U.S. Fulbright-Nehru student researcher Lilianna Bagnoli worked on data visualization and reporting to assist workers in rural childcare centers in India.
The future of the social sector lies in part within the adoption of data-driven decision-making. This is a process that can help optimize resource allocation. U.S. Fulbright-Nehru student researcher Lilianna Bagnoli, who studied the extent to which technology can assist workers in rural childcare centers in India with the analysis of growth monitoring data, is a great example of how data-driven decision-making can have a positive impact.
Bagnoli’s project in 2018-19 culminated in a set of solutions that can be implemented by the government to enable stakeholders to leverage data for development. Bagnoli is currently working at Dimagi, a Massachusetts-based for-profit social enterprise with offices in New Delhi and South Africa, that delivers open-source software technology suitable for low-resource settings and underserved communities. In particular, she is working on the implementation of the national-scale Integrated Child Development Services project in India.
Bagnoli explains that much of her current work has grown from the opportunities provided by her Fulbright-Nehru fellowship at Dimagi in New Delhi. “I completed my Fulbright research grant from February 2018 to February 2019, where my home institution (in the United States) was my alma mater Grinnell College, and my host institution (in India) was Dimagi,” she says. “My research project was inspired by my prior experiences working with organizations in India that tackled social impact issues with data and technology.” In particular, Bagnoli focused on data visualization and its impact on the social sector. “As a member of the data team, I collaborated with partners to understand reporting and data visualization requirements for social impact initiatives across sectors,” she says. Bagnoli’s association with Dimagi continued after she completed her Fulbright research as she returned to the organization in 2019 as a project manager.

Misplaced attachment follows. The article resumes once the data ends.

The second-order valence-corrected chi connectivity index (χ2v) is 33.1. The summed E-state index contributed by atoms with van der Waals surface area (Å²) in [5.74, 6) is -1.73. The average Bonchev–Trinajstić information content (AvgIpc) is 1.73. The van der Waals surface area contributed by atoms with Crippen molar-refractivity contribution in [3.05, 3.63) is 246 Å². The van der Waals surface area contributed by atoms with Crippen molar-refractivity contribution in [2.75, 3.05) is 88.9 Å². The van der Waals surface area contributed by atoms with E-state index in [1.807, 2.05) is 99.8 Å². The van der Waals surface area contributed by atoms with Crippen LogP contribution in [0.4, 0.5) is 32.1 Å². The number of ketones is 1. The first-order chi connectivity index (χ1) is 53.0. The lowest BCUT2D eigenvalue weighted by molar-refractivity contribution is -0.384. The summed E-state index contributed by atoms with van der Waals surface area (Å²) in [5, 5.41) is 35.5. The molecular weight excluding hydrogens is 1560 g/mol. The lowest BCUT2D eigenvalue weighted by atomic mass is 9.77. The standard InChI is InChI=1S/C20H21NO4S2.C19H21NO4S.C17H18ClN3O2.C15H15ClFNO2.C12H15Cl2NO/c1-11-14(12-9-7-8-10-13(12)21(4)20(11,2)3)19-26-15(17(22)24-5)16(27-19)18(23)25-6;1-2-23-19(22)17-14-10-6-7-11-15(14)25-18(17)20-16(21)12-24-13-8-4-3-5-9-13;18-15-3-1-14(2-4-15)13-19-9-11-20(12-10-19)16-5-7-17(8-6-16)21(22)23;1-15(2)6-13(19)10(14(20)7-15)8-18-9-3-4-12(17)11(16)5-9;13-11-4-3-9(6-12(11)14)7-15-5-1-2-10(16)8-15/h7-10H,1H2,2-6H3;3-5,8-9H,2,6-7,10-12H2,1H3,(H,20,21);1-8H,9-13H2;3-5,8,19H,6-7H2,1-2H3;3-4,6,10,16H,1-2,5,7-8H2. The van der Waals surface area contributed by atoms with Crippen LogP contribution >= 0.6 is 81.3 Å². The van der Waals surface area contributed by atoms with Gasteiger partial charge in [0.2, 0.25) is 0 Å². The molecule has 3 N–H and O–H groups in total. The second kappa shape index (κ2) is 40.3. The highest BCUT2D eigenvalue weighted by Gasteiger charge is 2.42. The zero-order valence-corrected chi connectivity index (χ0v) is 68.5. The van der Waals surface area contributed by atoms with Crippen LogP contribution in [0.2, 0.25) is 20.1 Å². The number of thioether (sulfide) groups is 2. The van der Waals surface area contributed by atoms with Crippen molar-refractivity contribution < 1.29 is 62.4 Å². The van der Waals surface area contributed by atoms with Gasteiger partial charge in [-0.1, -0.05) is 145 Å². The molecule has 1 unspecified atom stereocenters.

Dimagi runs some of the largest mobile health projects in the world and Bagnoli was a key participant in its work in India. “I worked on Dimagi’s project with the Government of India, where we created and deployed a mobile app used nationally by 600,000+ healthcare workers, called Anganwadi workers,” says Bagnoli. “They used our app to register and track the nutritional status of mothers and infants. In turn, data collected through the mobile application was used to track key nutritional indicators related to malnutrition in both children and mothers/expectant mothers. Dimagi runs similar projects globally.”
Through her work as a Fulbright-Nehru student researcher, Bagnoli deepened her commitment to discovering ways to utilize technology to positively impact social change. “Dimagi leverages technology to provide tools and data to frontline workforces and programs around the world,” she says. “The goal of this work is to improve the quality and efficiency of services delivered by frontline workforces, primarily in the healthcare sector.”
Anganwadi workers face a number of challenges, including knowledge gaps that may be due to a lack of or insufficient training, and a need for technical or analytical skills. Bagnoli’s research aimed to understand “how technology tools may be able to intervene and address knowledge gaps, with the goal of equipping frontline workers and their patients with important health information.” As part of this work, Bagnoli interacted with 80 Anganwadi workers in Jharkhand. “For my project, I assessed the understanding of a particular paper-based tool called a child growth monitoring chart that is used by Anganwadi workers during their nutrition service delivery activities,” she says. “At a high level, growth charts are used to compare an individual child’s growth to an international growth standard for children of the same age. In India, Anganwadi workers maintain these charts for each child until they reach 5 years of age. In an ideal scenario, the growth charts alert an Anganwadi worker if a child’s growth trajectory stagnates or decreases, triggering a number of nutrition-related interventions including counseling of the child’s caretaker and, in extreme cases, referral to a Nutrition Rehabilitation Centre.”
Bagnoli says that in addition to illuminating the incredible work of community health workers, her Fulbright-Nehru research has solidified her belief in the following aspects of her work going forward: “Technology is an important tool for amplifying the impact of frontline workforces and public service delivery programs; the importance of a user-centered approach to technology design and implementation; and the value of designing field research and user-testing activities that allow community health workers to describe their work in context.”
Trevor Laurence Jockims teaches writing, literature and contemporary culture at New York University.